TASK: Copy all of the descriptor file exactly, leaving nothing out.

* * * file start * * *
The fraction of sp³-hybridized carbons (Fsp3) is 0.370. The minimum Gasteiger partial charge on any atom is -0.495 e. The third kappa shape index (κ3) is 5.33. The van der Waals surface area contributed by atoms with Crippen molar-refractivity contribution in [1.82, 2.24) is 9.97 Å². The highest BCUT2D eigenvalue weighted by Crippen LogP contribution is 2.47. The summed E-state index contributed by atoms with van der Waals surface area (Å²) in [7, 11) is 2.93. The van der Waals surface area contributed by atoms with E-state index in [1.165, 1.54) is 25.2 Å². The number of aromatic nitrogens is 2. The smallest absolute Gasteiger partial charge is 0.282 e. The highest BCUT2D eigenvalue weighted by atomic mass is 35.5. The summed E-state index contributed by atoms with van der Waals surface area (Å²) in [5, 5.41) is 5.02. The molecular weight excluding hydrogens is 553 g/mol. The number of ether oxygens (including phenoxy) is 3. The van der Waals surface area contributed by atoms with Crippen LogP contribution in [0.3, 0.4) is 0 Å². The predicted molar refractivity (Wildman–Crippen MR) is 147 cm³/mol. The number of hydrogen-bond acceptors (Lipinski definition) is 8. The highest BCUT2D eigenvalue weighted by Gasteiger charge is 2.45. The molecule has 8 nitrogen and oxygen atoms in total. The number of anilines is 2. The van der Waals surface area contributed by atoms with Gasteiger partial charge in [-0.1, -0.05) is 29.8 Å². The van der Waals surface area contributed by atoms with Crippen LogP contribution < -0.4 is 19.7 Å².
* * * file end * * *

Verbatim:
The fraction of sp³-hybridized carbons (Fsp3) is 0.370. The minimum Gasteiger partial charge on any atom is -0.495 e. The third kappa shape index (κ3) is 5.33. The van der Waals surface area contributed by atoms with Crippen molar-refractivity contribution in [1.82, 2.24) is 9.97 Å². The highest BCUT2D eigenvalue weighted by Crippen LogP contribution is 2.47. The summed E-state index contributed by atoms with van der Waals surface area (Å²) in [7, 11) is 2.93. The van der Waals surface area contributed by atoms with E-state index in [1.165, 1.54) is 25.2 Å². The number of aromatic nitrogens is 2. The smallest absolute Gasteiger partial charge is 0.282 e. The highest BCUT2D eigenvalue weighted by atomic mass is 35.5. The summed E-state index contributed by atoms with van der Waals surface area (Å²) in [5, 5.41) is 5.02. The molecular weight excluding hydrogens is 553 g/mol. The number of ether oxygens (including phenoxy) is 3. The van der Waals surface area contributed by atoms with Crippen LogP contribution in [0.3, 0.4) is 0 Å². The predicted molar refractivity (Wildman–Crippen MR) is 147 cm³/mol. The number of hydrogen-bond acceptors (Lipinski definition) is 8. The highest BCUT2D eigenvalue weighted by Gasteiger charge is 2.45. The molecule has 8 nitrogen and oxygen atoms in total. The number of anilines is 2. The van der Waals surface area contributed by atoms with Gasteiger partial charge in [-0.1, -0.05) is 29.8 Å². The van der Waals surface area contributed by atoms with Crippen LogP contribution < -0.4 is 19.7 Å².